Katie Gee Salisbury is the author of “Not Your China Doll”, a new biography of Anna May Wong, the first Asian American movie star. Her work has appeared in the New York Times, Vanity Fair, The Believer, the Asian American Writers’ Workshop, and elsewhere. She was a finalist for the Jerome Hill Artist Fellowship in 2021 and gave the TED Talk “As American as Chop Suey”. She also writes the newsletter “Half-Caste Woman”. A fifth-generation Chinese American who hails from Southern California, she now lives in Brooklyn.

About the Moderator:
Nancy Wang Yuen is a sociologist and pop culture expert. She is the author of “Reel Inequality: Hollywood and Racism” and co-author of “The Prevalence and Portrayal of Asian and Pacific Islanders Across 1,300 Popular Films”. She has appeared on multiple networks, including PBS, BBS World and Turner Classic Movies. She is a guest writer for CNN, Elle, LA Times, NBC, Newsweek, Today, and Vanity Fair. Yuen is currently writing a book about her life through the films and TV shows she grew up watching.

** CAM’s “Beyond the Page” series features conversations with AAPI authors and focuses on amplifying Asian American voices and their diverse experiences.


Kid’s Storytime

Register today:  https://camla.org/storytime

 

Join the Chinese American Museum and Miss Rita from the Los Angeles Public Library’s Chinatown branch for this month’s Kids’ Storytime on Tuesday, March 12, at 4pm PDT. Miss Rita will be reading “I Can Open It for You” by Shinsuke Yoshitake.  

This book is suitable for ages 4-8, though we welcome children of all ages with parental supervision. 

“Kids’ Storytime” is hosted in partnership with the Chinatown Branch Library with stories read by Children’s Librarian Rita Law. 

About the book: 

“I Can Open It for You” is about a young boy named Akira, who is too small to open packages for himself and must always rely on grown-ups to help him. But Akira hopes that one day, hopefully soon, he can open more than packages on his own. In this book, acclaimed author-illustrator, Shinsuke Toshitake, explores a child’s feelings about growing up and learning to do things on one’s own, leading to exciting new experiences.  

About the author: 

“I Can Open It for You” is one of Shinsuke Yoshitake’s many children’s stories.  Born in Kamakura, Japan, Yoshitake mainly creates illustrations and sketch books. He uses humor and wit to connect readers with his characters and draws much of his inspiration from his children and his own childhood. He also aspires to make illustrations that both kids and adults can enjoy in their own ways.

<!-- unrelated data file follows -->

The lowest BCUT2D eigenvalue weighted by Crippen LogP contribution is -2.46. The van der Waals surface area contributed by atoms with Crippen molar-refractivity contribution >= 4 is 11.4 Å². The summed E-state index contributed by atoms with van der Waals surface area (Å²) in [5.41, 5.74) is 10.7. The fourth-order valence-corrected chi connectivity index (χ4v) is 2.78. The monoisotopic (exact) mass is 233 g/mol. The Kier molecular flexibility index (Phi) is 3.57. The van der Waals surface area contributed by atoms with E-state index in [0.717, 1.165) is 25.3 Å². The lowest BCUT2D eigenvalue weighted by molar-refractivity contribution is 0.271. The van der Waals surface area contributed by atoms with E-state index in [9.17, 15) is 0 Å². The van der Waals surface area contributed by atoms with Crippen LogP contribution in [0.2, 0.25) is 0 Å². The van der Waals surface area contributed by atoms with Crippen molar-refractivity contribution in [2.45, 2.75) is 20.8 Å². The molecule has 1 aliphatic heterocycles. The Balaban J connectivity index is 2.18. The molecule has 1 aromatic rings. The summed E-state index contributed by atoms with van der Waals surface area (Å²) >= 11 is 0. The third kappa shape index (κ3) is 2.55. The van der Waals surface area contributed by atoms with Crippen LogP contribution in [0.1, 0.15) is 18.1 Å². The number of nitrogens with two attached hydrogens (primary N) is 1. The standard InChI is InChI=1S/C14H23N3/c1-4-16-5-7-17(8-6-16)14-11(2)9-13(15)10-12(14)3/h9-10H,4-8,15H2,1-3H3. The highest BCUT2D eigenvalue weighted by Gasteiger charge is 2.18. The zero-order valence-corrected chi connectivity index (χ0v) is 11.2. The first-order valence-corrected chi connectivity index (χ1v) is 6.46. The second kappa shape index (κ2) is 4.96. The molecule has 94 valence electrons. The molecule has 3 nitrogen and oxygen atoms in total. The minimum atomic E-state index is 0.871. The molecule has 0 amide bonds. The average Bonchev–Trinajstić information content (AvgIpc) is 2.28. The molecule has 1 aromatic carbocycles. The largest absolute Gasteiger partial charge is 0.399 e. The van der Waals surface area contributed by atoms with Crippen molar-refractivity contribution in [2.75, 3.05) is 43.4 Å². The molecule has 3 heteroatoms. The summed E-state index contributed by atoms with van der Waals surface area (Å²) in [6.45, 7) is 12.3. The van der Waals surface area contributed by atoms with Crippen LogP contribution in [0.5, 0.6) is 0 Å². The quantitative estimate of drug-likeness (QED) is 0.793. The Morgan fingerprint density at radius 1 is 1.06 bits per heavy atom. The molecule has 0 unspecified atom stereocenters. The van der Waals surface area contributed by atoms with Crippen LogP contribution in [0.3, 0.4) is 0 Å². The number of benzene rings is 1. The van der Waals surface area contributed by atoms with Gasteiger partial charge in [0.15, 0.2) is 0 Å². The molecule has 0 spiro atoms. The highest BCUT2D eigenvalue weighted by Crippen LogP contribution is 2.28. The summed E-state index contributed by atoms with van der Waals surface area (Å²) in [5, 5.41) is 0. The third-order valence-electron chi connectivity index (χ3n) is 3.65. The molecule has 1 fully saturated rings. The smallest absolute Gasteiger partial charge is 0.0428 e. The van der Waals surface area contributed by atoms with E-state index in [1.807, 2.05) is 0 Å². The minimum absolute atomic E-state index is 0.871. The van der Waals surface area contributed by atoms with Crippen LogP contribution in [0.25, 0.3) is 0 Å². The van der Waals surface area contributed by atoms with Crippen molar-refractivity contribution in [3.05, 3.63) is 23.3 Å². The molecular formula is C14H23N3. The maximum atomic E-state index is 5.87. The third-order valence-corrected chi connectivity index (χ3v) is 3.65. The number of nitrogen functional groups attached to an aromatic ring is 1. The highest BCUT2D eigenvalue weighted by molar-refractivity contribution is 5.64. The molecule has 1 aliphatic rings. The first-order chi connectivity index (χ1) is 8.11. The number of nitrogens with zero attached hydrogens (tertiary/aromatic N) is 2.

Kids Storytime

Join the Chinese American Museum and Miss Rita from the Los Angeles Public Library’s Chinatown branch for this month’s Kids Storytime on Thursday, February 15th at 4pm PST. Miss Rita will be reading  “Wish Soup: A Celebration of Seollal” by Junghwa Park.

This book is suitable for ages 4-8, though we welcome children of all ages with parental supervision.

This program is hosted virtually on Zoom.  The link will be sent via email closer to the date of the program.

“Kids Storytime” is hosted in partnership with the Chinatown Branch Library with stories read by Children’s Librarian Rita Law.

About the book: This story follows Sohee, whose favorite part of the New Year is eating Tteokguk—a traditional Korean rice cake soup. This year, Sohee wants to eat as many bowls of tteokguk as she can, so she can finally be considered a “big girl” by her family. However, Sohee soon learns that being a big girl is more than just about how many bowls of tteokguk one can eat.

About the authors: Park Junghwa is a Korean-American author and illustrator who currently lives in New Jersey. She graduated with a BFA in Illustration and was the Grand Prize Winner of SCBWI’s Winter 2020 Portfolio Showcase. “Wish Soup” is her North American author-illustrator debut, having published several works in Korea, beforehand.

 

Register here!

Join the Chinese American Museum and Miss Rita from the Los Angeles Public Library’s Chinatown branch for this month’s Kids Storytime on Thursday, January 11th at 4pm PST. Miss Rita will be reading “This is Not My Home” by Vivienne Chang and Eugenia Yoh.

This book is suitable for ages 4-8, though we welcome children of all ages with parental supervision.

This program is hosted virtually on Zoom.  The link will be sent via email closer to the date of the program.

“Kids Storytime” is hosted in partnership with the Chinatown Branch Library with stories read by Children’s Librarian Rita Law.

About the book: Co-written and illustrated by Vivienne Chang and Eugenia Yoh, “This is Not My Home” is about a fourth grader named Lily who immigrates from the United States to the Taiwan to care for her grandmother. Lily is scared and upset to leave behind her life and friends. In Taiwan, school is difficult for her, and she feels sad. However, through friendship, family, and love, she begins to see that the United States and Taiwan can both be home for her. The book features a unique cartoon illustration style that captures Lily’s emotions.

About the authors: “This is Not My Home” is the first children’s book from authors Vivienne Cheng and Eugenia Yoh. The writing and illustrating duo met at Washington University. Eugenia studied Communication Design and works for Chronicle Books, and Vivienne studies Economics. They hope their books tell relatable stories through humor.